10. Brian-

    Garfield served non-consecutive terms. Add up the vetoes from his second term and you get 584.

  11. Wow, not counting Garfield (who only had 6 months in office) Bush is the only post Lincoln president to never veto the bill.

    thoreau,
    You meant Cleveland.

  12. “As to never vetoing an omnibus bill”

    Heh. I read that as “an ominous bill”

  13. thoreau,

    Thanks! I knew Cleveland served non-consecutive terms but I don’t know why I assumed they had totaled his vetoes. Of course this just deepens my respect for the guy! πŸ™‚

  14. why are all you lot quibbling? the emperor has spoken. go about your business.

  15. “What is the definition of an “enemy combatant”

    Someone without any rights to whom we have no responsibilities.

    “Who may be detained by the military outside the ordinary civil justice system?”

    Anyone who didn’t sign the Conventions. …personally, that is.

    “What procedural rules should be employed by military tribunals?”

    All the tribunes should agree to sentence the terrorists. If they don’t, then the tribunes should be court-martialed.

    “Which interrogation techniques should be authorized, and which prohibited?”

    Neither the Constitution nor the institutions to which it refers were designed to answer this question. …So this question should be decided by the Office of Legal Council. …And once he makes his decision, everyone should just support that.

    P.S. I listen to a lot of echo chamber radio. I use the term “4GW” a lot. Someday, my parents may hire Rick Ross to help me; ’til then, I’ll just walk around the airport soliciting donations for the RNC.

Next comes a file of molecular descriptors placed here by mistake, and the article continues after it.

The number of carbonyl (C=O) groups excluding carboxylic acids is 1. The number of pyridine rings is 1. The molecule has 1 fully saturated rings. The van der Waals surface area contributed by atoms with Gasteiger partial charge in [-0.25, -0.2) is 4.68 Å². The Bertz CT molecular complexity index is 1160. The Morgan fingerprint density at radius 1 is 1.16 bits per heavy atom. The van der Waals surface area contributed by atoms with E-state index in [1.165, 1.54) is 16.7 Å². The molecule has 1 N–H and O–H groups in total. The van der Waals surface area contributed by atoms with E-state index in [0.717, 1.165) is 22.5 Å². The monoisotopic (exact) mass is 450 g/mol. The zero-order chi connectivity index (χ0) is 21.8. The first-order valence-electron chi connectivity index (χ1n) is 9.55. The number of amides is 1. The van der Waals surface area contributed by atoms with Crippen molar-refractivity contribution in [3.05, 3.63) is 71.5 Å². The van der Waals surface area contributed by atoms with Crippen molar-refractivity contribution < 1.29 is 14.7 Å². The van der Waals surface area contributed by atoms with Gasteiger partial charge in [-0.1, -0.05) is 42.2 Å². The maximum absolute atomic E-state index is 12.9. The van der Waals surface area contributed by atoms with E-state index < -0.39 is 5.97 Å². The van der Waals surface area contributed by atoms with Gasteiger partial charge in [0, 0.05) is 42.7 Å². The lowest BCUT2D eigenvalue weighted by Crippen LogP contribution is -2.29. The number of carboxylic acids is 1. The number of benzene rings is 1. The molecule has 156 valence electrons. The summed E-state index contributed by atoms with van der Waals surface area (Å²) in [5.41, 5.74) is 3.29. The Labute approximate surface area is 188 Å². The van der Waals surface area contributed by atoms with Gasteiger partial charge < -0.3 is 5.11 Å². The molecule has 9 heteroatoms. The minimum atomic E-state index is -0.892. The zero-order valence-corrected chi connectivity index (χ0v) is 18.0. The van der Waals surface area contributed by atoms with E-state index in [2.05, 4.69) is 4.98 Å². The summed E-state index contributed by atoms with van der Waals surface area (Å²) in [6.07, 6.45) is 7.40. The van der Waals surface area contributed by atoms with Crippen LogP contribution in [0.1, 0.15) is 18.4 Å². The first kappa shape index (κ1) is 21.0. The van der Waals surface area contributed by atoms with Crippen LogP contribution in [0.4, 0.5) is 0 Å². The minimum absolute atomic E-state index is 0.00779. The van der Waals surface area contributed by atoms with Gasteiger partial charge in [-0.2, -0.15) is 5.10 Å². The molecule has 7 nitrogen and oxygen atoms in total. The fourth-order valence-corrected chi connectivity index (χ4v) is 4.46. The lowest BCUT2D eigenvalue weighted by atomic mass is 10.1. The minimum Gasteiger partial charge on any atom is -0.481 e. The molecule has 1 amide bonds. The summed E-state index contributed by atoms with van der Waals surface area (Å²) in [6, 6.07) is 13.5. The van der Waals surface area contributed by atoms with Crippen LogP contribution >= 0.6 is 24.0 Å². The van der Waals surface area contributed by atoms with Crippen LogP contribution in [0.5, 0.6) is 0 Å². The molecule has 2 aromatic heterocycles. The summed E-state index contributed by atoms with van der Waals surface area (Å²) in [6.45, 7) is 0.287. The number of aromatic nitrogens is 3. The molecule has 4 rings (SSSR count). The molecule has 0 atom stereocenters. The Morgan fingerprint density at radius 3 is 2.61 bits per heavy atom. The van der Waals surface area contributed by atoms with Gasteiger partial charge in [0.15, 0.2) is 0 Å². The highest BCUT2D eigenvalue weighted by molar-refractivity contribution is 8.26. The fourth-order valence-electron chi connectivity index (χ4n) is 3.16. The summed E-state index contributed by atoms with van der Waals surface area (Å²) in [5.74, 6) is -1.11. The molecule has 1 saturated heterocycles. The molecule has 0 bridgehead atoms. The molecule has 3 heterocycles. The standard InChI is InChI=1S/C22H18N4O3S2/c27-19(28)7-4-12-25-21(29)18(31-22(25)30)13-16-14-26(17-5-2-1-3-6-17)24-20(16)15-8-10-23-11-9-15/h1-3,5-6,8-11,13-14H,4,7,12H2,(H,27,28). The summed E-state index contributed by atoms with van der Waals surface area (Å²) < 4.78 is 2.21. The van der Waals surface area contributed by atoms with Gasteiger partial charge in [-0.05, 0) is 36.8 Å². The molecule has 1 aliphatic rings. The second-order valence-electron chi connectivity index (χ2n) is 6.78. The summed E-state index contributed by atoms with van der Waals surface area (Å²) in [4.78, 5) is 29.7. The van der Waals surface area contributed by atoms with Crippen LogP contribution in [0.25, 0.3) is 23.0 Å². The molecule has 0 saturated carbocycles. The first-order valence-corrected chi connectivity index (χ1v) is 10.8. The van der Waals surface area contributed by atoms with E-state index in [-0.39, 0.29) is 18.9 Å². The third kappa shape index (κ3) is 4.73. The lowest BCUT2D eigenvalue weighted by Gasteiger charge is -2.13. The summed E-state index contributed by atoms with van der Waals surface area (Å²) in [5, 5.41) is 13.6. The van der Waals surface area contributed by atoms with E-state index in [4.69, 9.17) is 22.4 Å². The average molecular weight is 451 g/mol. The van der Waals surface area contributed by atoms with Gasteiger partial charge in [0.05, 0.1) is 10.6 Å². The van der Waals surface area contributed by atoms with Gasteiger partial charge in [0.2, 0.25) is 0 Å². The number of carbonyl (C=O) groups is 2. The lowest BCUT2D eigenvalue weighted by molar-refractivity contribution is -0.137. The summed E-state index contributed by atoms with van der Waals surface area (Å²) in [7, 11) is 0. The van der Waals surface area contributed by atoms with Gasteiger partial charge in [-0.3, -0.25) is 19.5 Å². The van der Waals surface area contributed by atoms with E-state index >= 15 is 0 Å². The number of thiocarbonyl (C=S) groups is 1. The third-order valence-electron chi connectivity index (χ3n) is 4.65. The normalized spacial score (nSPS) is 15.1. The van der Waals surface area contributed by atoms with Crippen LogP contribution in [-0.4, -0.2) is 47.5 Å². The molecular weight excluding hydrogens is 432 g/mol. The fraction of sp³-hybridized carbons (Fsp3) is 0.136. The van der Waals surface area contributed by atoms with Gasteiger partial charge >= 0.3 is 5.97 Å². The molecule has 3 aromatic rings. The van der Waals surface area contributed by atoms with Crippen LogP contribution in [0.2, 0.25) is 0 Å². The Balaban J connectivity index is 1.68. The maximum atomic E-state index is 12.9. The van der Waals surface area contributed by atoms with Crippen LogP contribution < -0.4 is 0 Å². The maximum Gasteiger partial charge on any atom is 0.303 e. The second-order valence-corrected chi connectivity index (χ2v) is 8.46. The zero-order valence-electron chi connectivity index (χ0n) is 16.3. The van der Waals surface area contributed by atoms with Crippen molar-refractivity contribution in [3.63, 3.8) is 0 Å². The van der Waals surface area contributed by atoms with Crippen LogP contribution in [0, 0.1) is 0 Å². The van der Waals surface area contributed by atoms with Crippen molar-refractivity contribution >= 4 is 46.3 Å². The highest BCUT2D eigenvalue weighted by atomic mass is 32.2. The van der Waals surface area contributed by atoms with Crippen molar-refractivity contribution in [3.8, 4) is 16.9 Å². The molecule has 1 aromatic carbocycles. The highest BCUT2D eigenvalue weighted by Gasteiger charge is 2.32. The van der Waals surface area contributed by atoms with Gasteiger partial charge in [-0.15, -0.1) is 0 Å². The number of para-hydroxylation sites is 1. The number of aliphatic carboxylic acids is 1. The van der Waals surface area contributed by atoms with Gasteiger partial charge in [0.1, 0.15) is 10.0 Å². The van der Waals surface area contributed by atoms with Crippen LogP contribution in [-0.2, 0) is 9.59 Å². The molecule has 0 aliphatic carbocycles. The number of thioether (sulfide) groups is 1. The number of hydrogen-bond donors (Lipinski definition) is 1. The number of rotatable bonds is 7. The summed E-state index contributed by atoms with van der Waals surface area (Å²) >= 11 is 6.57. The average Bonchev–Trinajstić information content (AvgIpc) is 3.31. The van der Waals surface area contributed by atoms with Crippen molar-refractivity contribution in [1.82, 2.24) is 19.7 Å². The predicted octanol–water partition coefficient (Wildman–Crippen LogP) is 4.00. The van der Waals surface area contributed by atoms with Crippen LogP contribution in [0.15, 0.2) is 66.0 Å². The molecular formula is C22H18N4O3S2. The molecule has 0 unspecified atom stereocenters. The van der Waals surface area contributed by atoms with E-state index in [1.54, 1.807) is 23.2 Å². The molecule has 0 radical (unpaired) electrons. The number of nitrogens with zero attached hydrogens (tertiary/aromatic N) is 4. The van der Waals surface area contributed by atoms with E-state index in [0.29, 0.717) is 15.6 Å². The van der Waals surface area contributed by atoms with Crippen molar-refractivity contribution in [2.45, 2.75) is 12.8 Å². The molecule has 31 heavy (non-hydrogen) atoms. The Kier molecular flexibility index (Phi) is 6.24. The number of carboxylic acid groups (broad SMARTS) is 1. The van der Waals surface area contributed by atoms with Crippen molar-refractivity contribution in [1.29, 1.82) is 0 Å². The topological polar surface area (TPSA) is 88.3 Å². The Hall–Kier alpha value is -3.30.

16. There were seven presidents (excluding Bush) who never vetoed a bill, three of which, William Henry Harrison, Zachary Taylor and James Garfield died in their first two years in office, another, Fillmore, succeeded Taylor. The others are the two Adamses and Jefferson. Taylor opposed the Compromise of 1850 and would have vetoed some of the bills that were part of it if he had survived.

  17. Why do U.S. Senators Graham, McCain, Warner and Levin hate America?

  18. The Bush administration can’t in one instance claim that they get their power to detain from Congress and at the same time that Congress cannot limit that power. Of course they do anyway. πŸ™‚

  19. sigh…again with the enemy combatant-lovers. yep, let’s hire lawyers for ’em all and grant foreign combatants killing americans more rights than i get from the dmv or the irs.

    i don’t seem to remember the congress and the courts overstepping their authority and dictating how would war ii was fought. and this is a war, all the bush-bashing notwithstanding. of course maybe there were quasi-libertartians back then who thought we deserved pearl harbor too.